This is a more recent project, completed in 2015, it is certainly the most complex and challenging so far.
I have, for a long time, been fascinated by the work of the graphic artist M C Escher. His lithographs and woodcuts feature impossible constructions and images based on tessellating shapes and figures. His lithograph “Reptiles” (1943), in particular, lends itself to being reproduced in three dimensions as a wood carving.
It features a drawing of his desk top with a book opened at a page of tessellating lizards from which a creature emerges. It then metamorphoses into a crocodile which climbs over the objects on the desk before disappearing back into the picture.
I resolved to use the idea as the basis of a carving of a crocodile which emerges from a bowl of tessellating lizards.
Lacking the skills and equipment to turn a bowl of any size, let alone one with a diameter of 42cm, I approached local wood turner, Jack Foreman, who agreed to help. This still left me with the problem of the lizards.
The idea was to make a circular jigsaw of lizards in three woods (walnut, cherry and sycamore) which could then be let into the bowl. Sizing was important as the lizards needed to radiate from the centre and eventually reach the edge in such a way that two of them could emerge onto the rim of the bowl in the right position. Images of the lizards were cut and pasted and endlessly photocopied, enlarged and reduced until a working template was established.
All that was needed now was to reproduce it in wood!!!
This needed to be 3cm. thick so that the dish of the bowl could eventually be turned. The image of the lizard, once printed out, could be glued to the wood and cut out.
Easier said than done! My scroll saw was not up to the job but eventually I found that I could make a reasonable job of it with the narrow bladed band saw.
Now the problems started! I could just about make two lizards fit together but there was no way that the third was even close. The problem was that the slightest error in one was magnified many times in the adjacent one and if continued would be compounded so much that by the time I got to the edge, it would become unrecognisable as a lizard. The problem was eventually resolved by extensive use of the photocopier. Each time a lizard was added I photocopied the resulting block.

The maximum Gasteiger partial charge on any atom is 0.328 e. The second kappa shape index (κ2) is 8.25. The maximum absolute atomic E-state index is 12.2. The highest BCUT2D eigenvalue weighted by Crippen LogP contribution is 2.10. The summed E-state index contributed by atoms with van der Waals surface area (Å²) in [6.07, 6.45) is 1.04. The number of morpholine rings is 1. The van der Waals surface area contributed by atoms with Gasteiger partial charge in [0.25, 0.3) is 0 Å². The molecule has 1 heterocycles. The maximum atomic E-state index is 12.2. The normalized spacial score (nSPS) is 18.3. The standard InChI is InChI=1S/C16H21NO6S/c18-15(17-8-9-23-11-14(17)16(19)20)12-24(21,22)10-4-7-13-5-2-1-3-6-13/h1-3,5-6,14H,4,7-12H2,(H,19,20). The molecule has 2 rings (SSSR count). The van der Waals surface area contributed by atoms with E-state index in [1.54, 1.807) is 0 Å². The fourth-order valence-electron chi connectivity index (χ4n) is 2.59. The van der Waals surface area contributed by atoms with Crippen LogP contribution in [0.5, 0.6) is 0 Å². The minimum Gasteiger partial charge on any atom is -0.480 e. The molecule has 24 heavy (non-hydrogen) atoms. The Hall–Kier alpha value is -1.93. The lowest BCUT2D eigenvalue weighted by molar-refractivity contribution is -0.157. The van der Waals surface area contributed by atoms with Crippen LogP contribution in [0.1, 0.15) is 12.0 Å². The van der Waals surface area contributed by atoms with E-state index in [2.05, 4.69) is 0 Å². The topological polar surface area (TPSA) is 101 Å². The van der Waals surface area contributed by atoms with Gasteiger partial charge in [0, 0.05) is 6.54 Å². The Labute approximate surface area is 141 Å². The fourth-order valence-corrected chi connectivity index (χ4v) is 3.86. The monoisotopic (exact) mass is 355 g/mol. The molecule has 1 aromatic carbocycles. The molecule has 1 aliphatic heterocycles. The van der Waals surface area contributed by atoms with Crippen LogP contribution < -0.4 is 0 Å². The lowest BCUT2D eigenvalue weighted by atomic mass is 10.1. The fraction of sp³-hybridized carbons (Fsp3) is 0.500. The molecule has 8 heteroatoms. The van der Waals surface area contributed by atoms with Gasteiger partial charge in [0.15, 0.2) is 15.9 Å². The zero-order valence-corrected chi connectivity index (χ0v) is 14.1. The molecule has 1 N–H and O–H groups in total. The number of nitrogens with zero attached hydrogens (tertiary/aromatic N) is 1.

This image was then superimposed onto the much copied working template and the next lizard adjusted so that it would fit the template. Eventually I finished the core of the bowl. The lizards were by no means identical but at least they were lizards even if some of them had very fat thighs!
So it was back to Jack who turned the bowl in elm and let in the block of thirty or so lizards that made up the centre of the bowl. All that remained to finish the bowl itself was to outline the lizards and add detail using a pyrograph. Any imperfections in the joins could be filled with coloured wax once the bowl was finished and oiled.
Carving the Crocodiles
The next things to consider were the three crocodiles that were to go on the rim. It is important to really understand your subject and I always use a maquette but this time, rather than make one I bought a plastic model from a toy shop.
A little “plastic” surgery allowed it to fit the rim and I was ready to begin carving.
The basic outline of the main figure was cut out of a piece of walnut on the band saw and glued to a block of pine for clamping. A piece of thin card between the surfaces when gluing enabled the finished piece to be easily removed from the clamping block without damage.
The two intermediate figures posed more of a problem. The underside of the wood had to be made to fit the bowl. After making a rough fit, chalk was applied to the surface of the bowl and the piece of walnut offered up to it. High spots were thus identified and removed and eventually, after much repetition, a snug fit was obtained. I was able to use my photocopied images to accurately mark out the shapes which were then cut out on the band saw. To mount the pieces onto a clamping block I first glued a thin sheet of card to the underside of the walnut and then fixed it to the block with car body filler. This took up the shape of the walnut and enabled me to carve without damaging the chisel.
Carving the intermediate figures was relatively easy as they did not require a lot of detail apart from the head of the emerging crocodile. The main figure was more of a challenge but the accurate maquette was a great help with the various scale patterns. The open jaws were left to last and I was quite pleased with the finished result. It has to be said, though, that I would never have completed it without the continued help and support of my tutor, Mike Painter.
Lessons learned? Always resource more wood than you think you require. Some of the colour matches are not good since I had to buy replacement wood halfway through the project. Choose something simpler next time!!!!